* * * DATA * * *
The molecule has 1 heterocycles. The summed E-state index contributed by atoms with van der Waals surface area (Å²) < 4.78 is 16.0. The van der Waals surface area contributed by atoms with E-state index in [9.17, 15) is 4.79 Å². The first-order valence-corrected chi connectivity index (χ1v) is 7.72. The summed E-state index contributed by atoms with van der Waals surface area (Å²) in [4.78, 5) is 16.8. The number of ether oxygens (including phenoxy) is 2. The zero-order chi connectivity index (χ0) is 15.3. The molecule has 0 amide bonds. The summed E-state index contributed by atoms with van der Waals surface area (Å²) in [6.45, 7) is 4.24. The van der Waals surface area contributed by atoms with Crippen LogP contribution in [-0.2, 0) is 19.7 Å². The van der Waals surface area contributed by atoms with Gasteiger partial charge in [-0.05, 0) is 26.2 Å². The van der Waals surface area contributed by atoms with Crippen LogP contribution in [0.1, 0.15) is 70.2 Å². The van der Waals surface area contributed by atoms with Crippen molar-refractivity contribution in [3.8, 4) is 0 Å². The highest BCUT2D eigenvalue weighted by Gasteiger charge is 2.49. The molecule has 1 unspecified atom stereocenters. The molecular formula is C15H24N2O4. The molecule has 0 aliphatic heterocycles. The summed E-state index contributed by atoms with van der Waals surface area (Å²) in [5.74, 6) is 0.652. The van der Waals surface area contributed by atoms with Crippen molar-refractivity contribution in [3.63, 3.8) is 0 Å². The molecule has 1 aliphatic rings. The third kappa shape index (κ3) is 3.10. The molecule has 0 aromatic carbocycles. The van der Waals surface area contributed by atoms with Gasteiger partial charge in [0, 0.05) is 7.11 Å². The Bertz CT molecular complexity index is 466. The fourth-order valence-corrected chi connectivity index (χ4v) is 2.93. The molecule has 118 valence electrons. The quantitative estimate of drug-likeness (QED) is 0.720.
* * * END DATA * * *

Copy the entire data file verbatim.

The molecule has 1 heterocycles. The summed E-state index contributed by atoms with van der Waals surface area (Å²) < 4.78 is 16.0. The van der Waals surface area contributed by atoms with E-state index in [9.17, 15) is 4.79 Å². The first-order valence-corrected chi connectivity index (χ1v) is 7.72. The summed E-state index contributed by atoms with van der Waals surface area (Å²) in [4.78, 5) is 16.8. The number of ether oxygens (including phenoxy) is 2. The zero-order chi connectivity index (χ0) is 15.3. The molecule has 0 amide bonds. The summed E-state index contributed by atoms with van der Waals surface area (Å²) in [6.45, 7) is 4.24. The van der Waals surface area contributed by atoms with Crippen LogP contribution in [-0.2, 0) is 19.7 Å². The van der Waals surface area contributed by atoms with Gasteiger partial charge in [-0.05, 0) is 26.2 Å². The van der Waals surface area contributed by atoms with Crippen LogP contribution in [0.1, 0.15) is 70.2 Å². The van der Waals surface area contributed by atoms with Crippen molar-refractivity contribution in [3.8, 4) is 0 Å². The highest BCUT2D eigenvalue weighted by Gasteiger charge is 2.49. The molecule has 1 unspecified atom stereocenters. The molecular formula is C15H24N2O4. The molecule has 0 aliphatic heterocycles. The summed E-state index contributed by atoms with van der Waals surface area (Å²) in [5.74, 6) is 0.652. The van der Waals surface area contributed by atoms with Crippen molar-refractivity contribution in [3.63, 3.8) is 0 Å². The molecule has 1 aliphatic rings. The third kappa shape index (κ3) is 3.10. The molecule has 0 aromatic carbocycles. The van der Waals surface area contributed by atoms with Gasteiger partial charge in [0, 0.05) is 7.11 Å². The Bertz CT molecular complexity index is 466. The fourth-order valence-corrected chi connectivity index (χ4v) is 2.93. The molecule has 118 valence electrons. The quantitative estimate of drug-likeness (QED) is 0.720.